I think in the end the standard metrics are a means to an end.
If it looks great on paper but doesn’t connect with people then it is a failure. It could look really awful but if the content is there and people get into it then it is good enough. A single frame of NTSC video looks absolutely godawful but we watched it for 50 years.
The trouble is that Magic Leap isn’t doing so well on the marketing and content fronts.
The price is too high. If I have that much money burning a whole in my pocket I could get a new OLED TV or a home theater setup. I know that will improve my experience of content I have now and content that will come out in the future.
Magic Leap has short demos and interesting-looking trailers, but it doesn’t have a killer launch title (like “Super Mario Brothers” was for the NES.) Without that it is an especially tough sell.
Magic Leap is in a bad box.
The headset is very expensive to make. It is far too expensive for a toy. It blocks too much light to be useful in most of the common industrial applications for AR.
The image quality is far below what people can get from a TV today. The effective resolution is below 640 by 480 pixels because the optics/waveguides blur so much. The contrast is about 300:1 off-on and more like 50:1 ANSI (due to all the scatter in the waveguides).
It is going to be tough to make a compelling game. The whole use model of interacting with the real world is very tough as the real world is very complex and very different from user to user. Every room is unique, with different lighting, sizes, shapes, walls, doors, windows, furniture, etc. There is very little you can assume will be there and not cause a problem. You can make interesting demoware with things bouncing off walls and furniture, but it gets hard from there.
In short, Magic Leap is likely to change the future of displays the same way Segway changed the future of transportation.
Thanks for the analysis
Your blogs are always interesting and educating
Thank you very much for the analysis.
I have one question – I am not sure I understand what is the “ML1 pass through” capture shown in the last photo. Can you please explain it? Is it just the display source image overlaid on a photo taken by the ML1 camera without going through the optics?
The “ML1 pass through capture” was taken using the Magic Leap phone application. The application signals the ML1 to take a picture with its camera of the real world and the ML1 overlays it with what is it supposed to be displaying. You can then download the image that the ML1 makes. So yes it is just a simple overlay, all done by the ML1. It is a “solid” overlay where pixels brighter than about 15/255 are treated as opaque and pixels less than about 15/255 are treated as transparent.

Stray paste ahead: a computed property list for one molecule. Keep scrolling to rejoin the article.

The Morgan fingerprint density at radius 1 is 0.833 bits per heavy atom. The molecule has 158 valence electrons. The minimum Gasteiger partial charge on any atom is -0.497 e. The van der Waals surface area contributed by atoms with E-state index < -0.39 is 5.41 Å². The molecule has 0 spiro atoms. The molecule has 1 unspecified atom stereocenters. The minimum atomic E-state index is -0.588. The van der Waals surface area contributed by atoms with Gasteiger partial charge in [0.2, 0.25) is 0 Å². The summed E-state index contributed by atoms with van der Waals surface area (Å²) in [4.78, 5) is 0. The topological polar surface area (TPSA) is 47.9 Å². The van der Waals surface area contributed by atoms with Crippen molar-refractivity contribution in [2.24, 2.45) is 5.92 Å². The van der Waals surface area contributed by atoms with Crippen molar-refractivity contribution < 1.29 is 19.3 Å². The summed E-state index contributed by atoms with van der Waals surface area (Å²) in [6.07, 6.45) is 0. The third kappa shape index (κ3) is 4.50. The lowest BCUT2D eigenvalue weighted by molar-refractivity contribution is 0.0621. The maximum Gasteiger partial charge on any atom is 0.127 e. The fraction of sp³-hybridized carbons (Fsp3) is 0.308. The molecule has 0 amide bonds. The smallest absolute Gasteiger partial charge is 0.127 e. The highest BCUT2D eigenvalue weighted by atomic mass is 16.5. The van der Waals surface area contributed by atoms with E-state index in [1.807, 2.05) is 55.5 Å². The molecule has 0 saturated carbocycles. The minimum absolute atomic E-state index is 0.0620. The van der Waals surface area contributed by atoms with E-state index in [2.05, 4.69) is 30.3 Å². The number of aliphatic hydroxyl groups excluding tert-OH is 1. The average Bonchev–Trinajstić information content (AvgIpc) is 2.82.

Karl, thank you for an interesting (as always) insight on the display technology.
With all that pains when using combiner optics (bulky mirrors, waveguides full of artifacts) no matter of how many billions thrown away 🙂 isn’t it better now to resort to pure electronic way of combining AR image? Two cameras -> image processor -> microdisplays.
From owning a Glyph I know it can render very lifelike image when fed with high-quality high-dynamic range footage, like shot with DSLR camera. But FOV is limited for sure.
Let’s make so called “Glyph+” engine upscaling current Glyph ~2times. So, 2 times DLP chip diagonal, 2 times x/y resolution, two times FOV about 74 degrees, two times exit pupil, a bit better eye relief. Then pair it with couple of good 4K fast cmos cameras with matching FOV. All real/AR image augmentation have to be done in image processor. Signal processing path have to be tuned to a minimum latency, 30ms glass-to-glass or less, but I don’t see it much a problem, especially with billion in a pocket 🙂
Some limitations, for sure there will be limited 3D clues for the viewer from the outside world, and of course it will be hard to do multiple focal planes for AR. Possibly some tricks like oscillating lens in optical path and sequential scanning can do? On the other side, such device can have very high (true cinematographic) quality for its own image including AR.
With such image quality, and if price can be made manageable, “Glyph+”can be made uniquely useful for a consumer as high-end portable entertainment, with added AR tricks if necessary. Unlike all current offerings which can only generate an ugly picture, at best…